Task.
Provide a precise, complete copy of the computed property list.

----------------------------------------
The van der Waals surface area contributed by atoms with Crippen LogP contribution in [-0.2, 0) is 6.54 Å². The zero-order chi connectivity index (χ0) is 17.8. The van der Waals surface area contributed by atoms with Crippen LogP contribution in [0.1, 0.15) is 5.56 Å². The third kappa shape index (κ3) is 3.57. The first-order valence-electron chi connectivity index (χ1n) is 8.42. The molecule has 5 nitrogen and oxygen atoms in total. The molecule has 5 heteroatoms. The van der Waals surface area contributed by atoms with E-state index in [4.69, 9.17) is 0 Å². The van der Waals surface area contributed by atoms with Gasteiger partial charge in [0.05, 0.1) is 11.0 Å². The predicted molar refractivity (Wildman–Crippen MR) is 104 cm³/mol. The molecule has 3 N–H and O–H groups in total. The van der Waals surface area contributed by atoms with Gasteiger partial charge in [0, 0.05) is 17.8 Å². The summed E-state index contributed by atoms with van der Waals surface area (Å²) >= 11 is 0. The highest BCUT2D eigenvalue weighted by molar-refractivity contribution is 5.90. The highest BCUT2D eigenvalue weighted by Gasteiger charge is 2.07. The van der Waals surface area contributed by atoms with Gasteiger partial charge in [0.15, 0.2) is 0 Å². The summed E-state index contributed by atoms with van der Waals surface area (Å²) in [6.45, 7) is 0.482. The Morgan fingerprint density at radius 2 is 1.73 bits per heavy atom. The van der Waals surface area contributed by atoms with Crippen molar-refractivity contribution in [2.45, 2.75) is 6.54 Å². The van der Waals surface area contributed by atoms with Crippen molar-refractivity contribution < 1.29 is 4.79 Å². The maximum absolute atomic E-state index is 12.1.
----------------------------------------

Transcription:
The van der Waals surface area contributed by atoms with Crippen LogP contribution in [-0.2, 0) is 6.54 Å². The zero-order chi connectivity index (χ0) is 17.8. The van der Waals surface area contributed by atoms with Crippen LogP contribution in [0.1, 0.15) is 5.56 Å². The third kappa shape index (κ3) is 3.57. The first-order valence-electron chi connectivity index (χ1n) is 8.42. The molecule has 5 nitrogen and oxygen atoms in total. The molecule has 5 heteroatoms. The van der Waals surface area contributed by atoms with E-state index in [4.69, 9.17) is 0 Å². The van der Waals surface area contributed by atoms with Gasteiger partial charge in [0.05, 0.1) is 11.0 Å². The predicted molar refractivity (Wildman–Crippen MR) is 104 cm³/mol. The molecule has 3 N–H and O–H groups in total. The van der Waals surface area contributed by atoms with Gasteiger partial charge in [0, 0.05) is 17.8 Å². The summed E-state index contributed by atoms with van der Waals surface area (Å²) >= 11 is 0. The highest BCUT2D eigenvalue weighted by molar-refractivity contribution is 5.90. The highest BCUT2D eigenvalue weighted by Gasteiger charge is 2.07. The van der Waals surface area contributed by atoms with Gasteiger partial charge in [0.15, 0.2) is 0 Å². The summed E-state index contributed by atoms with van der Waals surface area (Å²) in [6.45, 7) is 0.482. The Morgan fingerprint density at radius 2 is 1.73 bits per heavy atom. The van der Waals surface area contributed by atoms with Crippen molar-refractivity contribution in [2.45, 2.75) is 6.54 Å². The van der Waals surface area contributed by atoms with Crippen molar-refractivity contribution < 1.29 is 4.79 Å². The maximum absolute atomic E-state index is 12.1.